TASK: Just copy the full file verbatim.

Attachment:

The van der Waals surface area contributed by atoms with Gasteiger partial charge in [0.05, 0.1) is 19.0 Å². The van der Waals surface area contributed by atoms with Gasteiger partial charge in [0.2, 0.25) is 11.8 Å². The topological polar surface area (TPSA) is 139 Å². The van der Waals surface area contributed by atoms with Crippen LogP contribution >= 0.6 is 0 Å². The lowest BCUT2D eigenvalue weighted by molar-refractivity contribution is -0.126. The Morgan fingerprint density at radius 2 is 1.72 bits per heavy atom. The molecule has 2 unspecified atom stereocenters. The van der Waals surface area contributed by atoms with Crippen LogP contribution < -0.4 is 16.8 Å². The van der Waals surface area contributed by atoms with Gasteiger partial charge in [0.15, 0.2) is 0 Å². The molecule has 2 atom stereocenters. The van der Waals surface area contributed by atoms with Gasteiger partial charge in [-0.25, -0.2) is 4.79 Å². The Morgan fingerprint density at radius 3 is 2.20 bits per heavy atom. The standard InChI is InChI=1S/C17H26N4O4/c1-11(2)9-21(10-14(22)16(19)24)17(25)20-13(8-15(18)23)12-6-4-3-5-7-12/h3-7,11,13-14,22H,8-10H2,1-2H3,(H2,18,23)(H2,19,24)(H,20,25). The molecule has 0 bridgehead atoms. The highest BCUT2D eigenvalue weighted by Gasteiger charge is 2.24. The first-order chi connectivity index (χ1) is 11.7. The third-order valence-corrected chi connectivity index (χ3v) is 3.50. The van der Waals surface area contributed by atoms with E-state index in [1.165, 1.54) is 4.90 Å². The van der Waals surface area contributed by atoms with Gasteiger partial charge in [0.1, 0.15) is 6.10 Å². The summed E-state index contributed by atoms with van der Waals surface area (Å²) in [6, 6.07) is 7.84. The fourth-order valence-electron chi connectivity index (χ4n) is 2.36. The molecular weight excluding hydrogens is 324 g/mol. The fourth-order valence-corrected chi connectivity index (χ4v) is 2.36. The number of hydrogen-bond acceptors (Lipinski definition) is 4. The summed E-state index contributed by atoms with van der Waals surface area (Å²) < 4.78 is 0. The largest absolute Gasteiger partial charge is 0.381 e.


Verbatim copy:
The van der Waals surface area contributed by atoms with Gasteiger partial charge in [0.05, 0.1) is 19.0 Å². The van der Waals surface area contributed by atoms with Gasteiger partial charge in [0.2, 0.25) is 11.8 Å². The topological polar surface area (TPSA) is 139 Å². The van der Waals surface area contributed by atoms with Crippen LogP contribution >= 0.6 is 0 Å². The lowest BCUT2D eigenvalue weighted by molar-refractivity contribution is -0.126. The Morgan fingerprint density at radius 2 is 1.72 bits per heavy atom. The molecule has 2 unspecified atom stereocenters. The van der Waals surface area contributed by atoms with Crippen LogP contribution < -0.4 is 16.8 Å². The van der Waals surface area contributed by atoms with Gasteiger partial charge in [0.15, 0.2) is 0 Å². The molecule has 2 atom stereocenters. The van der Waals surface area contributed by atoms with Gasteiger partial charge in [-0.25, -0.2) is 4.79 Å². The Morgan fingerprint density at radius 3 is 2.20 bits per heavy atom. The standard InChI is InChI=1S/C17H26N4O4/c1-11(2)9-21(10-14(22)16(19)24)17(25)20-13(8-15(18)23)12-6-4-3-5-7-12/h3-7,11,13-14,22H,8-10H2,1-2H3,(H2,18,23)(H2,19,24)(H,20,25). The molecule has 0 bridgehead atoms. The highest BCUT2D eigenvalue weighted by Gasteiger charge is 2.24. The first-order chi connectivity index (χ1) is 11.7. The third-order valence-corrected chi connectivity index (χ3v) is 3.50. The van der Waals surface area contributed by atoms with E-state index in [1.165, 1.54) is 4.90 Å². The van der Waals surface area contributed by atoms with Gasteiger partial charge in [0.1, 0.15) is 6.10 Å². The summed E-state index contributed by atoms with van der Waals surface area (Å²) in [6, 6.07) is 7.84. The fourth-order valence-electron chi connectivity index (χ4n) is 2.36. The molecular weight excluding hydrogens is 324 g/mol. The fourth-order valence-corrected chi connectivity index (χ4v) is 2.36. The number of hydrogen-bond acceptors (Lipinski definition) is 4. The summed E-state index contributed by atoms with van der Waals surface area (Å²) < 4.78 is 0. The largest absolute Gasteiger partial charge is 0.381 e.